All children are impulsive and fearless as they explore the world. But what causes some children to display impulsivity to an excess? Even to their own detriment?
Attention hyperactivity deficiency disorder or ADHD has become a common diagnosis today. Many medical professionals are eager to say a child is suffering from this condition based on a few signs and symptoms. If a child is impulsive and can’t sit still, then parents assume the child has ADHD.
Could doctors be too quick to diagnose children with ADHD when they must consider other factors?
Turn the hands of time back 20 years ago, and conditions of this nature were hardly mentioned. When children had a problem with an impulsive nature, they didn’t automatically put labels on them or use harsh methods to combat the dilemma.
Children don’t always make the best decisions because their brains aren’t fully developed. Indeed, some children do have an abnormality and need help accomplishing even the simplest tasks, but this isn’t always the case. Do you know how many children make horrible choices every day simply because they are not equipped with the proper reasoning skills?
What about the toddler that bites their mommy or daddy because they’re angry? This child has learned that when they bite, it gets attention from their parent. Now, whether that attention is good or bad is another topic, but they were noticed.
Now, when this child wants something or gets angry with their parents, they will bite again. They have self-taught coping mechanisms to help them communicate with the world around them. It’s up to the parent to redirect their actions in a positive direction.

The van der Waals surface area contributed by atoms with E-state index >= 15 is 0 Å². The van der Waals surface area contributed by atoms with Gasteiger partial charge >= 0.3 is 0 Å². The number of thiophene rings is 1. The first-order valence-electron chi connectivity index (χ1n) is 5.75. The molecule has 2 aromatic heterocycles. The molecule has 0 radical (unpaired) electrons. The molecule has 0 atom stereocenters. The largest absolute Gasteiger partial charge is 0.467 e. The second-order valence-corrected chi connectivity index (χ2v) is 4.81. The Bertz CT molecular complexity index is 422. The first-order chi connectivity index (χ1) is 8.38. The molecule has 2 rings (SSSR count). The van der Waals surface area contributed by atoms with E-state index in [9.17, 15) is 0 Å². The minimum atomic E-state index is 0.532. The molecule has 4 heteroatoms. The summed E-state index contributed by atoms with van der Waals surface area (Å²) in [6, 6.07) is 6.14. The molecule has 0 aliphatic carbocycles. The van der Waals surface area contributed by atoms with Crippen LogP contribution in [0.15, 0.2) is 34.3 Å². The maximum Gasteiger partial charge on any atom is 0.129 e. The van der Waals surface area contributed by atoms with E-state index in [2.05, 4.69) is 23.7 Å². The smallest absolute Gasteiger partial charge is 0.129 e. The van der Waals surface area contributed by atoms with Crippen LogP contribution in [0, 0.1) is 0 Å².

Playgrounds Are Danger Zones for Impulsivity
Take, for instance, a hypothetical little six-year-old Scotty. Scott’s mother called the psychologist’s office because she was furious at her son’s behavior. At recess that day, Scott punched a child who wouldn’t give him a turn with the ball. His mother went through all the typical song and dance about how she had taught him better, he should have known not to do this, and how she was going to punish him till he was 18.
The mother wanted instant answers as to why her son was acting this way. Why would her precious Scotty punch another child? It seems like a big deal as a parent when you’re living in the moment, but Scotty was just a normal kid.
Kids are impulsive and haven’t learned the proper ways to regulate their emotions. When a thought enters the brain, they run with it. They don’t stop and think about all the consequences of losing recess or TV time.
The real issue is that Scotty was impatient and impulsive, and he didn’t want to wait his turn. Instead of letting the other child finish with the ball, he became angry, and his emotions went into overdrive. To effectively deal with the situation, Scotty’s mother needed to realize a few things:
- Scotty’s brain won’t be fully developed until he is around 20 years old.
- The beginning stages of logical thinking start at around age four, but it isn’t fully developed until later in life.
- Scotty is still learning challenges and how to act constructively versus destructively.
- This child doesn’t have the skills he needs to handle highly emotional situations.
- His mother should help him develop coping skills rather than punishing him or using shame and guilt to motivate change.